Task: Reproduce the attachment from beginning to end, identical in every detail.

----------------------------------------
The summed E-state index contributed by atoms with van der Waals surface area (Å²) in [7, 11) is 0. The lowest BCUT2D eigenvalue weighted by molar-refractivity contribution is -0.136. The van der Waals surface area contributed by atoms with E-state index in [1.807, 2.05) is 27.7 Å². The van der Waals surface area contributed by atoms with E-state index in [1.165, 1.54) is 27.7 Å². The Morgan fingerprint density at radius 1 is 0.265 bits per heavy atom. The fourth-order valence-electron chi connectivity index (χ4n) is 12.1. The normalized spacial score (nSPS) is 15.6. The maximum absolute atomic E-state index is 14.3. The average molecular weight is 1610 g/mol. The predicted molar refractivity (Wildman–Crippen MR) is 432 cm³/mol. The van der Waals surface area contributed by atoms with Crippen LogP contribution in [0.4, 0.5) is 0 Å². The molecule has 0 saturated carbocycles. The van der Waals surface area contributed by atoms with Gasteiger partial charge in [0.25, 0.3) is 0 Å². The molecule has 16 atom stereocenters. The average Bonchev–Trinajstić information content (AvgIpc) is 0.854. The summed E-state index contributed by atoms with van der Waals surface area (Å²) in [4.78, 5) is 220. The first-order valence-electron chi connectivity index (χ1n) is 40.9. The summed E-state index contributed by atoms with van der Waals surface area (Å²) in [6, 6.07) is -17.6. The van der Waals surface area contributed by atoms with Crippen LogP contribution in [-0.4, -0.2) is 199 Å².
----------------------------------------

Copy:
The summed E-state index contributed by atoms with van der Waals surface area (Å²) in [7, 11) is 0. The lowest BCUT2D eigenvalue weighted by molar-refractivity contribution is -0.136. The van der Waals surface area contributed by atoms with E-state index in [1.807, 2.05) is 27.7 Å². The van der Waals surface area contributed by atoms with E-state index in [1.165, 1.54) is 27.7 Å². The Morgan fingerprint density at radius 1 is 0.265 bits per heavy atom. The fourth-order valence-electron chi connectivity index (χ4n) is 12.1. The normalized spacial score (nSPS) is 15.6. The maximum absolute atomic E-state index is 14.3. The average molecular weight is 1610 g/mol. The predicted molar refractivity (Wildman–Crippen MR) is 432 cm³/mol. The van der Waals surface area contributed by atoms with Crippen LogP contribution in [0.4, 0.5) is 0 Å². The molecule has 0 saturated carbocycles. The van der Waals surface area contributed by atoms with Gasteiger partial charge in [0.25, 0.3) is 0 Å². The molecule has 16 atom stereocenters. The average Bonchev–Trinajstić information content (AvgIpc) is 0.854. The summed E-state index contributed by atoms with van der Waals surface area (Å²) in [4.78, 5) is 220. The first-order valence-electron chi connectivity index (χ1n) is 40.9. The summed E-state index contributed by atoms with van der Waals surface area (Å²) in [6, 6.07) is -17.6. The van der Waals surface area contributed by atoms with Crippen LogP contribution in [-0.4, -0.2) is 199 Å².